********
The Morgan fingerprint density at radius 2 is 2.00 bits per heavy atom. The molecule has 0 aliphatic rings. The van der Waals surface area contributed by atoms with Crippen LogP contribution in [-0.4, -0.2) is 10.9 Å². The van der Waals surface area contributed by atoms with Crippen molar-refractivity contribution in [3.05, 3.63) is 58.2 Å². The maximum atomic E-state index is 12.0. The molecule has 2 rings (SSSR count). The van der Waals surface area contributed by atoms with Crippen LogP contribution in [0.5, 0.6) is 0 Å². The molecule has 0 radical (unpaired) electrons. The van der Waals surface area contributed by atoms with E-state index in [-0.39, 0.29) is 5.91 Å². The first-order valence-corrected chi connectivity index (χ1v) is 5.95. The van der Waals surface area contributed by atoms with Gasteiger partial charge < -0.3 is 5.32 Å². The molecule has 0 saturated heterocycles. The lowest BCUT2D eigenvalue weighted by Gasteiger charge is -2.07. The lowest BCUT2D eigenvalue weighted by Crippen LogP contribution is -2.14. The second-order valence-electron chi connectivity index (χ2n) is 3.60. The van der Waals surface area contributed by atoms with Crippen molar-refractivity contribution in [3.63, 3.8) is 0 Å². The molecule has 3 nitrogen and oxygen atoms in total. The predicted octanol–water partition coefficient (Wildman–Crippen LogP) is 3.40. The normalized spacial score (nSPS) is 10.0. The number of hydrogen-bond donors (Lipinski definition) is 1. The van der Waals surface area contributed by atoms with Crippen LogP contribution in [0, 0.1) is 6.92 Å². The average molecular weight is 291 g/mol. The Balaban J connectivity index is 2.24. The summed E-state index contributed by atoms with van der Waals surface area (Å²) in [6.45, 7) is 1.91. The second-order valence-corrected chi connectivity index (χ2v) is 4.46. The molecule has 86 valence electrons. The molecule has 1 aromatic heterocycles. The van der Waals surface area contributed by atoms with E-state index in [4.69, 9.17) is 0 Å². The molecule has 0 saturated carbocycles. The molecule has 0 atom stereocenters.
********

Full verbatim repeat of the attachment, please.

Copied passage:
The Morgan fingerprint density at radius 2 is 2.00 bits per heavy atom. The molecule has 0 aliphatic rings. The van der Waals surface area contributed by atoms with Crippen LogP contribution in [-0.4, -0.2) is 10.9 Å². The van der Waals surface area contributed by atoms with Crippen molar-refractivity contribution in [3.05, 3.63) is 58.2 Å². The maximum atomic E-state index is 12.0. The molecule has 2 rings (SSSR count). The van der Waals surface area contributed by atoms with Crippen LogP contribution in [0.5, 0.6) is 0 Å². The molecule has 0 radical (unpaired) electrons. The van der Waals surface area contributed by atoms with E-state index in [-0.39, 0.29) is 5.91 Å². The first-order valence-corrected chi connectivity index (χ1v) is 5.95. The van der Waals surface area contributed by atoms with Gasteiger partial charge < -0.3 is 5.32 Å². The molecule has 0 saturated heterocycles. The lowest BCUT2D eigenvalue weighted by Gasteiger charge is -2.07. The lowest BCUT2D eigenvalue weighted by Crippen LogP contribution is -2.14. The second-order valence-electron chi connectivity index (χ2n) is 3.60. The van der Waals surface area contributed by atoms with Crippen molar-refractivity contribution in [3.63, 3.8) is 0 Å². The molecule has 3 nitrogen and oxygen atoms in total. The predicted octanol–water partition coefficient (Wildman–Crippen LogP) is 3.40. The normalized spacial score (nSPS) is 10.0. The number of hydrogen-bond donors (Lipinski definition) is 1. The van der Waals surface area contributed by atoms with Crippen LogP contribution in [0, 0.1) is 6.92 Å². The average molecular weight is 291 g/mol. The Balaban J connectivity index is 2.24. The summed E-state index contributed by atoms with van der Waals surface area (Å²) in [6.45, 7) is 1.91. The second-order valence-corrected chi connectivity index (χ2v) is 4.46. The molecule has 86 valence electrons. The molecule has 1 aromatic heterocycles. The van der Waals surface area contributed by atoms with E-state index in [4.69, 9.17) is 0 Å². The molecule has 0 saturated carbocycles. The molecule has 0 atom stereocenters.